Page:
Unified commerce

Working towards an effective digital transition.

More than half of all stores in France have yet to convert to digital. Those that have started to digitalize their firms are having a hard time seeing a return on their investment. While small and large retailers continue to close their doors permanently due to e-commerce behemoths, traditional traders must speed up their transition to unified commerce. But not at any expense or under any circumstances.

The French have a deep bond with their local businesses, whether they are little businesses or large organizations. According to a recent Harris Interactive research conducted on behalf of Rakuten, 93 percent of those interviewed believe that stores are a valuable asset in town centers. While certain models have been successful in resurrecting town-center or local stores, particularly in large cities, other merchants have failed to adapt to the entrance of e-commerce platforms.

The ready-to-wear clothing business has been hit especially hard. The most recent retailer to close its doors is Forever 21. The value of the garment market has declined by 14% in the last 10 years, according to information published by the French Fashion Institute's Economic Observatory.

Despite the fact that e-commerce is becoming more popular and marketplaces are becoming more popular for online transactions, only about half of retailers have completely digitalized their sales process. Success was attained to varying degrees. According to a 2017 study, only 3% of shops in the UK received a return on their digital efforts. Some businesses are turning digital by launching online stores, creating a dedicated part on an e-commerce platform, or incorporating digital technology into their physical locations (hotspots, smart touchscreens, and digital cash registers). There's a lot to select from, and stores who aren't in the digital technology sector may get lost in the mix. So, let's take a look at the primary obstacles that retail businesses face when it comes to system integration.

Traffic acquisition


Marketplaces are becoming an increasingly important part of the retail landscape. According to the Fédération du E-commerce et de la Vente Distance (FEVAD – Federation of E-commerce and Distance-sellingmost )'s recent barometer poll, they now account for about a third of all online transactions. They've progressed to the point where they can now be used to create internet stores? Traders that only sell goods online via an e-commerce platform are still in the minority (15%), but they recognize the considerable advantage it provides.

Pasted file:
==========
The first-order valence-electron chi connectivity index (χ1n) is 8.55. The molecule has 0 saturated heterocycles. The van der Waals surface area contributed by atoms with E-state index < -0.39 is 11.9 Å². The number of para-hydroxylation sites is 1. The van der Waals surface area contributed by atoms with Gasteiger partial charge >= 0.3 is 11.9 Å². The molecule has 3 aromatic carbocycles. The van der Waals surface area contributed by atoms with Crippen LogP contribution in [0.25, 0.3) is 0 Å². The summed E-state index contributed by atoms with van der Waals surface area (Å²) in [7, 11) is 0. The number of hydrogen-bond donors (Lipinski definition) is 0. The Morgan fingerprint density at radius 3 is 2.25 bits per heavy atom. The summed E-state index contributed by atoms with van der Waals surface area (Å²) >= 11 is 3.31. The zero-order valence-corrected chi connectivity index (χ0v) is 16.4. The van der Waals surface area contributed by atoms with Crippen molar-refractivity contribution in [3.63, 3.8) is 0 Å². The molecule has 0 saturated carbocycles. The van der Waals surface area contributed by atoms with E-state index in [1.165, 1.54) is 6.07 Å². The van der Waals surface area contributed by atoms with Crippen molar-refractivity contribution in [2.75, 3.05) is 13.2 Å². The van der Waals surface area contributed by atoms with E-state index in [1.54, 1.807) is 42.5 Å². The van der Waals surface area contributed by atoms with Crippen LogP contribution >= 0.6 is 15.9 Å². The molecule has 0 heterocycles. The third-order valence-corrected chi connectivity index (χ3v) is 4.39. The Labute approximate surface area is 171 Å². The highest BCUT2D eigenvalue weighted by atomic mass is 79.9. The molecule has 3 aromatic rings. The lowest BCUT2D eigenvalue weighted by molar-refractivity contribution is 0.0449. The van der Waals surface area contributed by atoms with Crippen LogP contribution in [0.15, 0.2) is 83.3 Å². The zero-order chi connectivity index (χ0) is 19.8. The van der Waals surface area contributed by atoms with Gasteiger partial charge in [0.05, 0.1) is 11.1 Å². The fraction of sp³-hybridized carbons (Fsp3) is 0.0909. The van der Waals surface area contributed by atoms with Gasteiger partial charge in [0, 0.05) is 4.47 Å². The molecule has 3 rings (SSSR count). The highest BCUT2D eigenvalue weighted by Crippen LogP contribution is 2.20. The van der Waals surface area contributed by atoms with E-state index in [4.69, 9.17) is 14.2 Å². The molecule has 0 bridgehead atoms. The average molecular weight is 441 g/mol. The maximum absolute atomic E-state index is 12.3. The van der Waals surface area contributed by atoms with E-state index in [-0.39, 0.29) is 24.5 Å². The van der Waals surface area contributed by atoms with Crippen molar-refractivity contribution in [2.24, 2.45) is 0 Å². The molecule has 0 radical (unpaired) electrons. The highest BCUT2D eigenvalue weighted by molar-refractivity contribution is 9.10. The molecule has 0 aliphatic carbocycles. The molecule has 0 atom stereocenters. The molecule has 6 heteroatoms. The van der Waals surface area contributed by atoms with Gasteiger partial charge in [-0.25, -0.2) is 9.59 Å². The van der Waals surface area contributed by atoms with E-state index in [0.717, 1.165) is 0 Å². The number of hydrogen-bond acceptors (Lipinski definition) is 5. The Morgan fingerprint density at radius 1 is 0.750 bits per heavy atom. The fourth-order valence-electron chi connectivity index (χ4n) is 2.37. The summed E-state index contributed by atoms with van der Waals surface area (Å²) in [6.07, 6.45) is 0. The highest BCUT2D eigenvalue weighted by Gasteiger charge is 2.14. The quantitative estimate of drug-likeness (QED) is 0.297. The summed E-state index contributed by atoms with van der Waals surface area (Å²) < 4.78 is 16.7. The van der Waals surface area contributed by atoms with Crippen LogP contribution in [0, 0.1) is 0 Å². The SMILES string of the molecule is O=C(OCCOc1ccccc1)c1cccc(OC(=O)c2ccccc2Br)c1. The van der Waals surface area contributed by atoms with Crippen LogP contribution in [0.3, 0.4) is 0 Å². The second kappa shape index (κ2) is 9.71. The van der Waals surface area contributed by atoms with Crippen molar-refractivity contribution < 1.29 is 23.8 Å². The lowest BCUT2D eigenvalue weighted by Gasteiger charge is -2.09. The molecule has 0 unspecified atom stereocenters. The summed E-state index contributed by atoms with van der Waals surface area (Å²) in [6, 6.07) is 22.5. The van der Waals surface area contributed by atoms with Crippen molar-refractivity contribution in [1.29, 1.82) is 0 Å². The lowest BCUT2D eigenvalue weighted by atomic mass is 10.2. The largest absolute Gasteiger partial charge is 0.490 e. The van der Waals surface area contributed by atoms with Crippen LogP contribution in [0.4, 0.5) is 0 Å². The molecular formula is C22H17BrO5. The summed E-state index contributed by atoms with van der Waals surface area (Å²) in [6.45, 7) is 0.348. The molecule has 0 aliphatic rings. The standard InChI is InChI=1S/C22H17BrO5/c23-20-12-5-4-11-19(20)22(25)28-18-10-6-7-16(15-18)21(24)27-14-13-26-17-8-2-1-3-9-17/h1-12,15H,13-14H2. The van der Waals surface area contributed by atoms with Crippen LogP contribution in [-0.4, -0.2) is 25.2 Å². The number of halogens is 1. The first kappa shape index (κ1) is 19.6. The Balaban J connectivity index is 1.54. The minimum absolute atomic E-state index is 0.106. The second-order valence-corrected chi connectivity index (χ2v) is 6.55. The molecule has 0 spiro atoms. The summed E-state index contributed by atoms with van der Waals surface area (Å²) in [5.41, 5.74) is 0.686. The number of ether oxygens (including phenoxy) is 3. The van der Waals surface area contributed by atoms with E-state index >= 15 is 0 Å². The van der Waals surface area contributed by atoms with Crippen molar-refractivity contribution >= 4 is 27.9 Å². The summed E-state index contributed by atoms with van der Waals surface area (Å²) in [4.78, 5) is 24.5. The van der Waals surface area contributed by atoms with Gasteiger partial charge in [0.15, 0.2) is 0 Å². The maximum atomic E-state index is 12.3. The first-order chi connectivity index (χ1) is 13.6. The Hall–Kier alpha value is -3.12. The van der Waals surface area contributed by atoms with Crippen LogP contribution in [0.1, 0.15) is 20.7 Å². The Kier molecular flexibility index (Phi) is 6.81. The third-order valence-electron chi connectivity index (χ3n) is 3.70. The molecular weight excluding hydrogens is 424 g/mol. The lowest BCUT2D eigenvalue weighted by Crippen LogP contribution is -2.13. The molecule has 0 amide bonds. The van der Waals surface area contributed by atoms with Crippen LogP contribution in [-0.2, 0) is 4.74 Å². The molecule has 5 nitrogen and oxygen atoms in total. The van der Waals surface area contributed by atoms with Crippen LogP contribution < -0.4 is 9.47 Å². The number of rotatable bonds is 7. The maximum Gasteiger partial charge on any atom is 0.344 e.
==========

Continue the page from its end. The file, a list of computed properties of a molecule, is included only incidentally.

Organic acquisition would cost hundreds of dollars, whereas marketplaces give the finest and most cost-effective ranking. Social media is increasingly being used by retailers to generate traffic to their websites and in-store locations. Facebook, Instagram, and Pinterest have all transformed into fully viable e-commerce platforms. Social selling may help retailers, and mobile commerce hit a new high in 2018, with 35 percent of sales coming from m-commerce sites.

Act of purschase


Digital tools have begun to appear at retail establishments, with nearly one out of every two stores now having at least one device. In contrast, customers in France still value face-to-face encounters with salespeople and are uninterested in digital technologies. They view mobile payment (44 percent), virtual reality (43 percent), and screens for virtually putting on clothes to be the most useful digital technology (43 percent ). It's worth mentioning that one in every two French people has reservations about mobile payments.

This reluctance contrasts with the widespread usage of virtual solutions by American and Asian tourists, who made up a significant portion of France's 90 million visits in 2018. As a result, prominent French retailers such as Galeries Lafayette, BHV, and, more recently, Franprix, have developed partnerships with major Chinese (Alipay, WeChat Pay) and American (Apple Pay) mobile payment service providers.

Customer retention


According to Accenture Consulting, acquiring a new customer costs five times as much as keeping an existing one, yet a customer who joins a loyalty program can generate an additional 18 percent in revenue for a company. Customers make and continue to make purchases because they are hyper-personalized and aware of their expectations. Sixty-six percent of French shoppers asked indicated they prefer to buy in stores that cater to their specific needs. However, 40% of them voiced anxiety about technology's ability to accurately assess and foresee their expectations.

The Cambridge Analytica scandal revealed several instances of personal data misuse. Regulators have been paying more attention to shops since the introduction of the General Data Protection Regulation (GDPR). This means that companies must ensure that data is utilized properly, with the goal of improving the customer experience and providing hyper-relevant products and services.

By putting the customer at the core of their strategy, traditional merchants may achieve a successful digital transformation at every stage of the purchasing process. By considering uses and experiences, stores can ensure that they provide tangible benefits to customers and earn a return on their investments.

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